Moorcroft forces government to admit they don't know cost of running Whistle Bend continuing care facility
Yukon NDP Highways and Public Works Critic asked the Yukon Party government the following question on April 20th 2016:
Moorcroft (Copperbelt South): This government budgets $41.4 million in 2016-17 for continuing care operation and maintenance. The $41 million is split between program management, extended and complex care, and intermediate and community care. $41 million in O&M covers the current 190 care beds available. This government has embarked on the construction of a new 150-bed facility in Whistle Bend that will add to the current inventory.
Mr. Speaker, can the minister give the House a clear answer — what are the estimated costs for the annual operation and maintenance of the new 150-bed facility in Whistle Bend?
Health and Social Services minister Mike Nixon (Porter Creek South): I certainly extend my thanks to the member opposite for bringing this question to the floor of the Legislature. Speaking about jobs and continuing care is something that we’re very proud to take on. We know a number of people in the health sector in the territory and in other provinces have already been calling to find out when they can apply to work at the new continuing care facility. We’re kind of excited about that buzz. We’re excited about the construction of the Whistle Bend continuing care facility, and we know that it will have a great impact on our wait-lists. At any given time, there can be 60 to 90 people waiting for a bed. Those are Yukoners; those are our neighbours, our friends and our family.
Mr. Speaker, with respect to jobs at the continuing care facility and the O&M costs — is something that this government is proud to take on and we’re proud to be able to provide those new opportunities for our professionals here in the territory.
Moorcroft: We know the capital costs for the Whistle Bend facility are estimated at about $146 million. What we continue to request are the operation and maintenance costs. By refusing to answer, is the minister telling Yukoners that this government is building a $146‑million facility without knowing how much it would cost to operate it? This would be a new low in fiscal management, even for this government.
Mr. Speaker, either the minister doesn’t know the O&M costs or he refuses to tell Yukoners — neither is acceptable.
Would the minister tell us — does he now know the O&M costs of the new continuing care facility, or is he refusing to reveal what the costs are?
Nixon: I thank the member opposite for bringing this to the floor of the Legislature. It gives me the opportunity to highlight not only the good work that we foresee in the future when the Whistle Bend continuing care facility is open, but it also gives me an opportunity to highlight some of the work and jobs that are offered currently in our current continuing care facilities.
I’ve been to all the facilities, Mr. Speaker, and I can tell you that people are very appreciative of the work that they have. As I mentioned in my first response, we’re getting phone calls from people living in the territory and people from other provinces seeking employment in this new continuing care facility, one that will be one of a kind in Canada in the service delivery.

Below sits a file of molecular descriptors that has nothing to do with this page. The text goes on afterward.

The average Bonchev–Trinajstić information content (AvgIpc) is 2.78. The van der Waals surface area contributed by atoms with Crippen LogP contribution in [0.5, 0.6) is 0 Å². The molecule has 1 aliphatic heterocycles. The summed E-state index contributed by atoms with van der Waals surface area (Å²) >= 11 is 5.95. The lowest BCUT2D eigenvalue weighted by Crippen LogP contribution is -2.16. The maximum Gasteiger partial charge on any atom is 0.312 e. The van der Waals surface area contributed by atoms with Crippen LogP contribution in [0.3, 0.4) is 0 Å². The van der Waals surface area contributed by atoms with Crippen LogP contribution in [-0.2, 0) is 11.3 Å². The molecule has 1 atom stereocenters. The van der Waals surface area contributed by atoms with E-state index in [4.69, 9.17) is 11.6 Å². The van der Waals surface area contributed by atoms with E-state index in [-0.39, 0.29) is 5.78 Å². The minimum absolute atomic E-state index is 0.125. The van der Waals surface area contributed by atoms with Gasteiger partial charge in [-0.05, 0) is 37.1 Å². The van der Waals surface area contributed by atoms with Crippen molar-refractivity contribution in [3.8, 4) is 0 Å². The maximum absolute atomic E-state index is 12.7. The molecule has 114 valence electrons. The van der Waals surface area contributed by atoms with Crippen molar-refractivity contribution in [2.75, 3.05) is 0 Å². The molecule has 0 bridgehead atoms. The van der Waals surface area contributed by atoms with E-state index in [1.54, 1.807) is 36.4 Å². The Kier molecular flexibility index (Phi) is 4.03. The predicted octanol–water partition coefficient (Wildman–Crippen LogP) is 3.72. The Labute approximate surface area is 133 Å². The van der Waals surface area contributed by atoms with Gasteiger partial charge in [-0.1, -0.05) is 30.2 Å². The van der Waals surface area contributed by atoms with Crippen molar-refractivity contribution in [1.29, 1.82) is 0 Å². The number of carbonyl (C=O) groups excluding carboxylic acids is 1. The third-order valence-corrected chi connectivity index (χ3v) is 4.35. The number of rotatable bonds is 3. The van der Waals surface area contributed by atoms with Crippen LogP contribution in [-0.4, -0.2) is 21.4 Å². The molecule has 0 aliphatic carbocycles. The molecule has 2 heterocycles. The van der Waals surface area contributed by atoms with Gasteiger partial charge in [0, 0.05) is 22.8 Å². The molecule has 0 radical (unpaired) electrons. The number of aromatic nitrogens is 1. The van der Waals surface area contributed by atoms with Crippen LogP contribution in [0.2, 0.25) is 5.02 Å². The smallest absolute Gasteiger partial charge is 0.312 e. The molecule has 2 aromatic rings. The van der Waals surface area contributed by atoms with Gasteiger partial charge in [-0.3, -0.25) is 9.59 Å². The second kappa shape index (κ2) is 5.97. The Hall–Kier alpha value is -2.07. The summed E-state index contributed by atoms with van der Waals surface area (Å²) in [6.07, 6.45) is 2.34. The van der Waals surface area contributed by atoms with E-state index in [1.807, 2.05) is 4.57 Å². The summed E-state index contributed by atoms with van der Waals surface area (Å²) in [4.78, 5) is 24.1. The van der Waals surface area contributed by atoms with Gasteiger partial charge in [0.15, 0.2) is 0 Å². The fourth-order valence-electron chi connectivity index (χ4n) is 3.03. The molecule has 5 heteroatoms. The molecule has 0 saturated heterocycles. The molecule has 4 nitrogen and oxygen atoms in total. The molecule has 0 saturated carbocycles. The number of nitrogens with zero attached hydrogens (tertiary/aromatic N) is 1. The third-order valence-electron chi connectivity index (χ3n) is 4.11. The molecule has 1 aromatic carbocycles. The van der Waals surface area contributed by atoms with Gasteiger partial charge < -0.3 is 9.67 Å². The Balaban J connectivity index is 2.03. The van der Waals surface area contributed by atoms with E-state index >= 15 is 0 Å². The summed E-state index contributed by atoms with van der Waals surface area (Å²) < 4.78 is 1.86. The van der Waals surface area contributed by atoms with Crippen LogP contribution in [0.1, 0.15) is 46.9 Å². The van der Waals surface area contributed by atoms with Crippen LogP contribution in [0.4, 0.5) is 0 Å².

As the department moves forward with working on the O&M costs of the continuing care facility and tightening up those numbers, we don’t have an answer for the member opposite today, but I can tell the member opposite and assure Yukoners that the department is working very diligently on the programming that will be offered in the continuing care facility and the dollars that are needed on a more definitive basis to provide those services.
We’re proud of the staff and the management that provide the care on a daily basis currently and, as I mentioned in my first response, we’re very eager and are looking forward to opening the doors as a renewed government in two years.
Moorcroft: In 2014-15, the Department of Highways and Public Works contracted Partnerships BC to conduct a procurement options analysis of the Whistle Bend facility at a cost of $45,000. Last year, the department once again contracted Partnerships BC for design/build procurement services for a cost of $830,000. I will quote from the Highways and Public Works minister’s response letter to my questions about the Partnerships BC contract regarding the Whistle Bend facility — and I quote: “During the planning and procurement stages, YG was focused on achieving strong value for money outcomes, especially on a project of this size.” Value for money not only includes construction cost but it also would include life cycle costs, which reveal what the O&M are.
Mr. Speaker, will this government provide Yukoners the operating costs of this facility so we can get a clear idea of the total actual cost?
Premier Darrell Pasloski: What we actually have heard again is what we have heard many times — that the opposition would cancel this project.
Mr. Speaker, this government will continue to stand up for what is necessary and what is needed for Yukoners. We have focused on health care. We know there’s a large demand for this continuing care facility. We have a long waiting list.
We are working with Partnerships BC to ensure that we do this in a manner that we get the best value for every dollar.
What the opposition failed to understand is that we have produced not only a budget for this year, but ongoing for multiple years that shows this government will be building this facility; we’ll continue to have modest surpluses and we’ll continue to have money in the bank.
Mr. Speaker, that is the difference between the Yukon Party and the NDP and the Liberals who would tax and spend Yukoners right back into where we were with the previous NDP and Liberal governments — a mass exodus of people and double-digit unemployment.
Photo: biomedical_scraps/flickr. Used under a CC-BY 2.0 licence.